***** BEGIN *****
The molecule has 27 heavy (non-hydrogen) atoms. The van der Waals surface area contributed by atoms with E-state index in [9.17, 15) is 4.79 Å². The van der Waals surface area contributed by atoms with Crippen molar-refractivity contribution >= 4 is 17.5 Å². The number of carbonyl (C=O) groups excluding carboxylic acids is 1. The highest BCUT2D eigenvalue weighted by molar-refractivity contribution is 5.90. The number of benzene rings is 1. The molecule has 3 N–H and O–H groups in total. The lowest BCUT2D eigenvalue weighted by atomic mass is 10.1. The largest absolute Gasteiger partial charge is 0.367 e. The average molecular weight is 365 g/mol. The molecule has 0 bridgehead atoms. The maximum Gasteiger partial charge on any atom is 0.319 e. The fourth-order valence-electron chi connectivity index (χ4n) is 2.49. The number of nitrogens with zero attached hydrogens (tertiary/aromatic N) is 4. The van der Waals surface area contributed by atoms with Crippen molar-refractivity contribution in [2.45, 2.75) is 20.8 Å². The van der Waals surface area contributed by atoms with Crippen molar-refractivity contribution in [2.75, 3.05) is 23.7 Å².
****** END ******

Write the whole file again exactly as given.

The molecule has 27 heavy (non-hydrogen) atoms. The van der Waals surface area contributed by atoms with E-state index in [9.17, 15) is 4.79 Å². The van der Waals surface area contributed by atoms with Crippen molar-refractivity contribution >= 4 is 17.5 Å². The number of carbonyl (C=O) groups excluding carboxylic acids is 1. The highest BCUT2D eigenvalue weighted by molar-refractivity contribution is 5.90. The number of benzene rings is 1. The molecule has 3 N–H and O–H groups in total. The lowest BCUT2D eigenvalue weighted by atomic mass is 10.1. The largest absolute Gasteiger partial charge is 0.367 e. The average molecular weight is 365 g/mol. The molecule has 0 bridgehead atoms. The maximum Gasteiger partial charge on any atom is 0.319 e. The fourth-order valence-electron chi connectivity index (χ4n) is 2.49. The number of nitrogens with zero attached hydrogens (tertiary/aromatic N) is 4. The van der Waals surface area contributed by atoms with Crippen molar-refractivity contribution in [2.45, 2.75) is 20.8 Å². The van der Waals surface area contributed by atoms with Crippen molar-refractivity contribution in [2.75, 3.05) is 23.7 Å².